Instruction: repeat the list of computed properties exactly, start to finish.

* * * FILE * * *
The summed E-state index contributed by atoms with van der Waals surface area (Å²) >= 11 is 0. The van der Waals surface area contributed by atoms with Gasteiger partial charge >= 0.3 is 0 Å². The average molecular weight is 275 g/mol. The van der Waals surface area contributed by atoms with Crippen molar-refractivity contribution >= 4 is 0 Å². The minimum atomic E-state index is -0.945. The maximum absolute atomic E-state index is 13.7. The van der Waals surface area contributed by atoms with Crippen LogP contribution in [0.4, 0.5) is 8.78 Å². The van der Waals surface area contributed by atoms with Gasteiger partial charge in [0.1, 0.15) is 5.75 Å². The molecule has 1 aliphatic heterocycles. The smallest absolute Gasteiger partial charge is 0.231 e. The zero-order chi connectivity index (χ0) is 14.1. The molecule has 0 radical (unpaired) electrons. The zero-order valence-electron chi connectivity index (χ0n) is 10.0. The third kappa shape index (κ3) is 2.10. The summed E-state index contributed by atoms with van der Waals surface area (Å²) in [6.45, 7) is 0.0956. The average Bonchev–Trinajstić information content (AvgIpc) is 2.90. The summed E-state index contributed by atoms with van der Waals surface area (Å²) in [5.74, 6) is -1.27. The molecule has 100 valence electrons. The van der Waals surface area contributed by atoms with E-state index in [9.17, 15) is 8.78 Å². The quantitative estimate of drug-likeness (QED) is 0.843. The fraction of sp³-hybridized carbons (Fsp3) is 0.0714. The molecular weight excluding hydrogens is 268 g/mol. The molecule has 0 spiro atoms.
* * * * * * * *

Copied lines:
The summed E-state index contributed by atoms with van der Waals surface area (Å²) >= 11 is 0. The van der Waals surface area contributed by atoms with Gasteiger partial charge >= 0.3 is 0 Å². The average molecular weight is 275 g/mol. The van der Waals surface area contributed by atoms with Crippen molar-refractivity contribution >= 4 is 0 Å². The minimum atomic E-state index is -0.945. The maximum absolute atomic E-state index is 13.7. The van der Waals surface area contributed by atoms with Crippen LogP contribution in [0.4, 0.5) is 8.78 Å². The van der Waals surface area contributed by atoms with Gasteiger partial charge in [0.1, 0.15) is 5.75 Å². The molecule has 1 aliphatic heterocycles. The smallest absolute Gasteiger partial charge is 0.231 e. The zero-order chi connectivity index (χ0) is 14.1. The molecule has 0 radical (unpaired) electrons. The zero-order valence-electron chi connectivity index (χ0n) is 10.0. The third kappa shape index (κ3) is 2.10. The summed E-state index contributed by atoms with van der Waals surface area (Å²) in [6.45, 7) is 0.0956. The average Bonchev–Trinajstić information content (AvgIpc) is 2.90. The summed E-state index contributed by atoms with van der Waals surface area (Å²) in [5.74, 6) is -1.27. The molecule has 100 valence electrons. The van der Waals surface area contributed by atoms with E-state index in [9.17, 15) is 8.78 Å². The quantitative estimate of drug-likeness (QED) is 0.843. The fraction of sp³-hybridized carbons (Fsp3) is 0.0714. The molecular weight excluding hydrogens is 268 g/mol. The molecule has 0 spiro atoms.